A brief history of Dutch art
Dutch art is phenomenal, and this article covers it all; the visual arts in the Netherlands and the history behind it, and brilliant Dutch artists like Vincent van Gogh who shaped this art scene, making it what it is today.
In this article, we discuss the history of Dutch art, the Dutch Golden Age and Dutch Golden Age artists. Read on to discover more insights into art from this period to remember when next visiting your favourite art gallery.
What is Dutch art?
Dutch art incorporates the history of visual arts in the Netherlands and everything it entailed. It refers to art produced after the United Provinces separated from Flanders. A specific style was created and paintings were developed in the seventeenth century, although artwork from this period did still adhere to Flemish Baroque painting styles. Artists, architects and sculptors were named “Dutch masters”, compared to earlier artists who were associated as being a part of “Netherlandish” tradition.
The history of Dutch art: The Dutch Golden Age
The Dutch Golden Age, or “de Gouden Eeuw” as it’s called in Dutch was a period of history in the Netherlands from 1588 up until 1672. This was when Dutch art, science, trade, and even the Dutch military were among the most admired in the world.
What was the Dutch Golden Age?
Invented in the 19th century, the Dutch Golden Age was a time which brought people together by creating a collective national identity. Dutch residents wanted to create a sense of fulfilment from their shared legacy, which fit well with the model of the Golden Age. This was a period when prosperity, achievement, and the art were considered at their greatest.
The introduction of new art subjects emerged during this period, leaving traditional paintings focused on religion and religious subjects behind. Instead, the Dutch Golden Age focused on movement instead of still images, grandeur, wealth, and drama. Dutch artists would create landscape artwork, portrait art, paintings of day-to-day life, and landscape illustrations.
Dutch Golden Age artists
The highlight of the Dutch Golden Age is often considered to be the original artwork designed by Dutch artists. But who were they and how did they make their mark during this memorable era?
Vincent van Gogh
Dutch painter Vincent van Gogh is one of the most famous Dutch artists. He created around 2,100 piece of art during his lifetime, including 860 detailed oil paintings.
Prints and reproductions of some of his most iconic paintings – ‘Sunflowers’ (1888), ‘Van Gogh Self-Portrait’ (1889), and ‘The Starry Night’ (1889) - are still in wide circulation to this day. Van Gogh’s work contributed to the tropes of Dutch art, as the subjects of his designs were portraits (of himself) as well as everyday scenes and subjects. This included rich representations of marvellous landscapes as well as ordinary, everyday subjects, such as daily tasks within the home or vases of flowers.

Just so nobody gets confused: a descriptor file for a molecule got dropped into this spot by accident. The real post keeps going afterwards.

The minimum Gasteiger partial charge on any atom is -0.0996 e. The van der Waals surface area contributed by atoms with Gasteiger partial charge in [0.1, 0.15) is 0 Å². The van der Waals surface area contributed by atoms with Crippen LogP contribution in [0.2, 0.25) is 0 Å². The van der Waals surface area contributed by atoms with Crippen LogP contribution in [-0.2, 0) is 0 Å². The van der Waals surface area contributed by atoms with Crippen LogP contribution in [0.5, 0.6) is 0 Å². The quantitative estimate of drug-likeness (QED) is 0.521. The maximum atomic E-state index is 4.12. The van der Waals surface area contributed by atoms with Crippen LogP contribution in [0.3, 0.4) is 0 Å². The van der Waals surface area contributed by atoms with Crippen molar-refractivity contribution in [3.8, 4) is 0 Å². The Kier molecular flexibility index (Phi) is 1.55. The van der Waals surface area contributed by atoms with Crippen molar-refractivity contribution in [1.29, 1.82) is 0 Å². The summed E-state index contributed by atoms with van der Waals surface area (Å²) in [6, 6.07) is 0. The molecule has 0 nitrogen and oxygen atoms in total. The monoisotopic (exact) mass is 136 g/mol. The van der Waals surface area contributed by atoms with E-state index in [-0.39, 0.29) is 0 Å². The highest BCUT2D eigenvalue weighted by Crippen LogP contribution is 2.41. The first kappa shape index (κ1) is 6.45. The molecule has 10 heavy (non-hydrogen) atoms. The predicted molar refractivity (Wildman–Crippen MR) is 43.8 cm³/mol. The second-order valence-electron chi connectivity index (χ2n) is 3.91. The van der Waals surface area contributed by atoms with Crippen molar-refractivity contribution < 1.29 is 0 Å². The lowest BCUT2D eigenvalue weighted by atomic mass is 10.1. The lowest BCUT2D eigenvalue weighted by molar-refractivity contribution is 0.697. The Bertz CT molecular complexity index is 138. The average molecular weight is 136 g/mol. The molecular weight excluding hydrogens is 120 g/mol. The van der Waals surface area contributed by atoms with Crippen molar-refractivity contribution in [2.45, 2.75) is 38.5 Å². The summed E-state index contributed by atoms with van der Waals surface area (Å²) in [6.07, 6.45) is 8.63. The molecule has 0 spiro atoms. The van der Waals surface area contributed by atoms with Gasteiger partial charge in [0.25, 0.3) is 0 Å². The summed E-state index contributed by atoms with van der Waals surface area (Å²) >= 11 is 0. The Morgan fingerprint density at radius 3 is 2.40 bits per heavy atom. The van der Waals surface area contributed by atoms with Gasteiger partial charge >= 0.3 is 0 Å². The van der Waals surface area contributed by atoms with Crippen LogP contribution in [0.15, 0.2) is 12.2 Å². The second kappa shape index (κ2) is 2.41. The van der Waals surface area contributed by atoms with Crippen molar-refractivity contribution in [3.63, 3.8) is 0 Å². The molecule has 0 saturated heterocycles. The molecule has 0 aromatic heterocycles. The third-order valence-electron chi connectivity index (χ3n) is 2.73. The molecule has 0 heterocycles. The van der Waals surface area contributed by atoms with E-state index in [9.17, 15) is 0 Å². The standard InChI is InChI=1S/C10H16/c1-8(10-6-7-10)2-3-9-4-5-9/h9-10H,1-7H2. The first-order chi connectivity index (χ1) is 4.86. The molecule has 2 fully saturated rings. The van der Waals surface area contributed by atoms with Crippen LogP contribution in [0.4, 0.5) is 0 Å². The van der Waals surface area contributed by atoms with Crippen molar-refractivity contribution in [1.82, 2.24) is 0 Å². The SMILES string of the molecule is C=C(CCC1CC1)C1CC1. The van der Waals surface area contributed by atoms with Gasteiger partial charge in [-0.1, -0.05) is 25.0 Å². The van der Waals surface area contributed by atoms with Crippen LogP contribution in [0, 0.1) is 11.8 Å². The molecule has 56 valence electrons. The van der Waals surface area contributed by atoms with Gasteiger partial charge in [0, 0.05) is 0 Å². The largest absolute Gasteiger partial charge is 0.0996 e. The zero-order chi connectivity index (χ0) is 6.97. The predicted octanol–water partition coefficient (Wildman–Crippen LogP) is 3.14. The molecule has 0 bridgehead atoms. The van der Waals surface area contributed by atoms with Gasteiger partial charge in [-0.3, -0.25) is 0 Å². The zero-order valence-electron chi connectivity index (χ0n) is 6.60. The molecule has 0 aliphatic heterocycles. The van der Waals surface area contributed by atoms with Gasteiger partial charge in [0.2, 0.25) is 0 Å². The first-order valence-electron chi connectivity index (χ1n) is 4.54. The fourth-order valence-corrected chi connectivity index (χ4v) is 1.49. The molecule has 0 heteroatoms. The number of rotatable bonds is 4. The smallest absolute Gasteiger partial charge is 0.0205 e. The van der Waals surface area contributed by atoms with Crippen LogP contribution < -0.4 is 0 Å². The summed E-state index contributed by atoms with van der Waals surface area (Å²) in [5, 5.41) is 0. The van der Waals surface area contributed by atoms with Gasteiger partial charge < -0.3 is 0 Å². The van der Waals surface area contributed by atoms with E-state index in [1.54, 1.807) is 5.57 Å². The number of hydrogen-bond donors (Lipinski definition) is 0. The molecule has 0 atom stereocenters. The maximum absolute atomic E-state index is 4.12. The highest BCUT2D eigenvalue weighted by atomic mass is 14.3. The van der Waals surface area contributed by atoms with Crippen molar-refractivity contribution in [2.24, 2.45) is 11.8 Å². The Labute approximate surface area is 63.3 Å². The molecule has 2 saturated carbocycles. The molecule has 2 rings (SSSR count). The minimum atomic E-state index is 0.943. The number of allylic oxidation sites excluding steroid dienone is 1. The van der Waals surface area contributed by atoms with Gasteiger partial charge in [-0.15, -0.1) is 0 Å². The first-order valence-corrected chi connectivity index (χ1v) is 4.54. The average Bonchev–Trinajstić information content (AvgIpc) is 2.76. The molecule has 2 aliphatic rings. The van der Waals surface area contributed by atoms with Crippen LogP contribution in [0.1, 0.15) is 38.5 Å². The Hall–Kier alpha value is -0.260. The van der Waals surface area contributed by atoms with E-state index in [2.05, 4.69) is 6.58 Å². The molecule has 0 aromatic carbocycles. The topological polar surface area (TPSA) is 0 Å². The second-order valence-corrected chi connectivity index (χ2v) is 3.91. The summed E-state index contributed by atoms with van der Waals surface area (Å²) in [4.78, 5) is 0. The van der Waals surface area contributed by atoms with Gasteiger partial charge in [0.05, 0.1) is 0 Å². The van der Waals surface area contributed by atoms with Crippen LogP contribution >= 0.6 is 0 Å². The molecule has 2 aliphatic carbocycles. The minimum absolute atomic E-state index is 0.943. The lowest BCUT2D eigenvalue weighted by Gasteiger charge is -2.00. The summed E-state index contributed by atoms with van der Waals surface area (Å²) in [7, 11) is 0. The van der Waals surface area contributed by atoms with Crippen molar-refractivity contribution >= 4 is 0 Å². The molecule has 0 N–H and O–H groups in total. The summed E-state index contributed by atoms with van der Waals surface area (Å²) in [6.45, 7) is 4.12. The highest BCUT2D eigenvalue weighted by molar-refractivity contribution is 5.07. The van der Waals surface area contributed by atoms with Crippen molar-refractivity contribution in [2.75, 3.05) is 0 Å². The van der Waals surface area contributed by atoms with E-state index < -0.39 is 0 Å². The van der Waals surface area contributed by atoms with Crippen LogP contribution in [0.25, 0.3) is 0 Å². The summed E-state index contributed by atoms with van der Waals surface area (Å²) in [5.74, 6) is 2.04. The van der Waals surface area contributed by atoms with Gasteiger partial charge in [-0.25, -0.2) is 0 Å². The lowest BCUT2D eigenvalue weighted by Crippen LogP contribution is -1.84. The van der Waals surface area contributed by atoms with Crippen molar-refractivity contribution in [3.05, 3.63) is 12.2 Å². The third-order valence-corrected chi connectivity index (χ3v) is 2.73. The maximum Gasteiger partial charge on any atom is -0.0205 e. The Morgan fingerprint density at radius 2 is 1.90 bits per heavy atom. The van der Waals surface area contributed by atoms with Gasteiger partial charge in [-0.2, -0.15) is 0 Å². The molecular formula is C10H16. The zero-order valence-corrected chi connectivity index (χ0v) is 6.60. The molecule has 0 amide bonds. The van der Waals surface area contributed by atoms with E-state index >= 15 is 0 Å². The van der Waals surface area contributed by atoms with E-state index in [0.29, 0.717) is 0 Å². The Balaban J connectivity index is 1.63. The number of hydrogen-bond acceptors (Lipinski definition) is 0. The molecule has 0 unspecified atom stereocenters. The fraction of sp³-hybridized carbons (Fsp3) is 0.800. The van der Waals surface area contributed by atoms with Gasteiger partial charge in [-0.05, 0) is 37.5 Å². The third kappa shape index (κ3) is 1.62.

Some of van Gogh’s other famous illustrations that we recommend checking out include:
- ‘The Potato Eaters’
- ‘Wheatfield with Crowes’
- ‘Bedroom in Arles’.
Rembrandt van Rijn
Rembrandt van Rijn was another remarkable Dutch artist, known for his paintings of historical subjects. This artist was born in Leiden, the Netherlands, in 1606, and later worked as an apprenticeship painter, which propelled his career as an artist.
His painting ‘Night Watch’ (1642) was one of the most famous pieces of art that emerged from the Dutch Golden Age. This was down to the use of tenebrism (light and shadow), and the portrayal of movement which was unique at the time. Before ‘Night Watch’, Dutch artists’ paintings would depict, for example, a military group as a still image without any obvious movement. Whereas, ‘Night Watch’ cleverly showed movement as if the painting was a photograph capturing an image in real-time.
This meant Rembrandt’s use of motion, by capturing the subjects as though they were mid-movement, was ground-breaking. To see the detail of his work(s) up close, visit the National Gallery in London, where you can study some of his most famous pieces.
These are some of Rembrandt’s other iconic paintings:
- ‘Bathsheba at Her Bath’
- ‘A Franciscan Friar’
- ‘An Elderly Man as Saint Paul’
- ‘Anna and the Blind Tobit’
- ‘Belshazzar's Feast’.
Born in Delft in October 1632, Johannes Vermeer was another of the greatest Dutch artists. He was most famous for his paintings of daily life portrayed in indoor settings, including pieces such as ‘The Milkmaid’ (1658) and ‘The Art of Painting’ (1668).
Vermeer’s ‘Girl with a Pearl Earring’ (1665) painting is what he is most remembered for in the Dutch Golden Age. This piece is still celebrated for its colour, detail, and the mystery associated with the woman pictured. The mystery is around who she is; her hair is disguised, her eye colour is unknown, and yet her longing stare makes you feel like you’ve met her before.
This “unknown” woman is what captured people’s attention, as it appeared this portrait was not a portrait at all, but a “tronie”. A “tronie” is what the Dutch describe as the head of a perfect “type”, relating to a musician or a young beauty. It refers to a piece of art that exaggerates facial expressions or someone’s characteristics, which is what Vermeer portrays in this piece. To admire this famous Dutch painting, you can venture to the 1882 Mauritshuis museum in The Hague, the Netherlands; this is where it resides all year round.
Other notable works from Johannes Vermeer are:
- ‘View of Delft’
- ‘The Procuress’
- ‘The Glass of Wine’
- ‘The Concert’
- ‘The Lacemaker’.
Discover further art styles
Now you’ll have a better understanding of Dutch artwork and the history behind the Dutch Golden Age. You can appreciate this style in full and pass on this wisdom to a fellow art history lover!